Thursday, July 28, 2011

Self Publishing with Debra Holland

I’ve invited Debra Holland, self-published author of Wild Montana Sky (a Golden Heart winner) and Starry Montana Sky, sweet historical Western romances, to answer questions about her experience. To date, Debra has sold 9000 books in 12 weeks.
I have a friend who’s thinking about self-publishing, and I know she’s been going back and forth on the issue. Her main question is when should she stop trying to find the right agent and just do it?
            Self-publishing and finding an agent are not mutually exclusive. You can self-publish AND still keep trying to find an agent. You can self-publish and have an agent. I certainly do, and so do a lot of my self-published friends. Self-publishing has become another OPTION, giving you more choices.
            That means you can exclusively self-publish, or you can have a traditional publisher and self-publish. Or, you might self-publish your backlist, self-publish some new books (and/or short stories and novellas) and have a traditional publisher.
            From some people who attended RWA national, and someone who attended a writer’s conference in San Diego, I’ve heard reports that several agents have said sales of 5000 or more on a self-published single book is something that makes them notice that author. You’ve proven you can write a good book. You’ve shown you have a readership, and if you wrote a niche book, then you’ve shown that there’s a readership for your kind of stories.
            Although it’s not common, there are cases of a New York publisher buying a book that’s already been self-published. (It that happened, the author would no longer self-publish his or her version of the book.) More common is for editors to watch the Amazon lists and see what authors are doing well. They read those authors’ books and may offer them a contract on a new book or series of books.
            If you find an agent, he or she might want you to write books in the same genre as your self-published ones. Your new agent also might be interested in books that tie into your self-published books in some way. For example, my agent wants me to write a sweet contemporary Western set in my fictional town with the descents of my historical characters. She told me that sweet, contemporary, small town romance is popular in a way that sweet historical isn’t. (Or at least it isn’t according to New York publishers, but not according to my readers. J)
            However, I do have to issue a warning. Self-publishing is addicting. Once you start, you may not want to pursue traditional publishing. You may find you like having the control over your content, cover, and blurb. You may start compulsively checking your sales numbers. You may enjoy receiving a check or direct deposit every month (and watching it grow bigger.) You may find yourself moved to tears by a 5 star review or a fan email. And you may find you have more excitement and creativity about your writing career.
            As someone who’s been published all of 12 weeks, I can say that the only regret I have is that I didn’t do it months earlier. However, I was in the middle of a crazy deadline for my nonfiction book on grief and didn’t have the time to self-publish.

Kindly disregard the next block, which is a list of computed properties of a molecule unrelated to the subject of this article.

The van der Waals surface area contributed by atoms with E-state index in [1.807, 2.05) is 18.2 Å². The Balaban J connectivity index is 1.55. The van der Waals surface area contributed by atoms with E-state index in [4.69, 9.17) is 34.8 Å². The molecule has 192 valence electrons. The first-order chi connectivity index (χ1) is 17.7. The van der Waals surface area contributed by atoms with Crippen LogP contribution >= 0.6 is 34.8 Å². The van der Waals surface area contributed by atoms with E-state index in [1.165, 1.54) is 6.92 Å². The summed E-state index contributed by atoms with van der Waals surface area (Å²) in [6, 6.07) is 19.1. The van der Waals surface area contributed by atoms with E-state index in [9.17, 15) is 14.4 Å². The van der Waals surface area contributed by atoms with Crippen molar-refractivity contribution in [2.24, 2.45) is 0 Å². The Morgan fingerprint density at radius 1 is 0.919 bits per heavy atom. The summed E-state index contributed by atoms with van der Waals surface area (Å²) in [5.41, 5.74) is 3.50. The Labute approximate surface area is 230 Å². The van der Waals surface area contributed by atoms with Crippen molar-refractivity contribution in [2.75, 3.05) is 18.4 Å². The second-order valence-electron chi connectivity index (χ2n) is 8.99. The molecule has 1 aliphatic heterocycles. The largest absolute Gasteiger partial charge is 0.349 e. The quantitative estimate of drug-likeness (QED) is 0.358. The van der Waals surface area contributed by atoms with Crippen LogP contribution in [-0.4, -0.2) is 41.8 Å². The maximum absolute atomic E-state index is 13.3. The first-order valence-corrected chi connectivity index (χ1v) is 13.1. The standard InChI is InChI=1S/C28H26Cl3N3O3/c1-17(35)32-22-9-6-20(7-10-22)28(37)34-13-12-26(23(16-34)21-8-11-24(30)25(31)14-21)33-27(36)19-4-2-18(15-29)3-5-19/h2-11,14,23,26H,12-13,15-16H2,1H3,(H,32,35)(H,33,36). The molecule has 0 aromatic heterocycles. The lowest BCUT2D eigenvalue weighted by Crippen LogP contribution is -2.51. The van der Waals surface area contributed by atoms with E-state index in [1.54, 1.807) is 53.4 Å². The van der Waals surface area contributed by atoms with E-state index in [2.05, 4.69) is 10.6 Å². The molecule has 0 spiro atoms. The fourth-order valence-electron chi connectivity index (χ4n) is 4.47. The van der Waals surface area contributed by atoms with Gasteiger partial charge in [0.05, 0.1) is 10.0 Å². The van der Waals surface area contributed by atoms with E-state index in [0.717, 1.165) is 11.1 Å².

If you wait months before committing to self-publishing, that’s money you won’t be earning on those books. It might not be a lot of money; self-published books by unknown authors usually have slow growth. But you never know. You may hit a niche or have another stroke of luck that brings attention to your book that causes it to take off sooner.
Debra will be answering questions on self-publishing for the rest of the day.

Debra Holland, Ph.D

Debra Holland has a master’s degree in Marriage, Family, and Child Therapy and Ph.D in Counseling Psychology from the University of Southern California (USC), and is a licensed Marriage and Family Therapist. In her private practice, Dr. Debra counsels individuals and couples. She specializes in grief recovery, and communication and relationship issues.

Dr. Debra consults as a corporate crisis/grief counselor for businesses. She counsels employees who are upset or traumatized by the deaths of co-workers, accidents on site, robberies and other types of violence, and layoffs.

You can purchase Debra's books by clicking on the links below.


  1. I've been on the fence n the self-publishing issue, but this article makes me think there doesn't have to be a fence. I just might be able to have the best of both. Thanks.

  2. Good luck with your decision, Regina.

  3. I've already hopped the fence into self-pubbing and yes, it is addicting.

    My biggest question to any self-pubber is always this: What do you do for promotion?

  4. Clover,

    I actually haven't done a lot. Some personal blogs and some guest blogs. Some tweets and some posts on Facebook.

    I think it's important to have as many keywords as you can think of to describe your book. I think a lot of my readers found me that way.

    Also having 5 star reviews. When someone tells you they loved your book, ask them to write a review. You'd be amazed how many people never think of writing a review, but are glad to do so when asked.

  5. Okay thanks. Wild Montana Sky is ranked in the top 400s so obviously something has clicked.

  6. Wild Montana Sky bounces around between the mid 300s and the top 400s. Starry Montana Sky bounces between the mid 900s and 1100.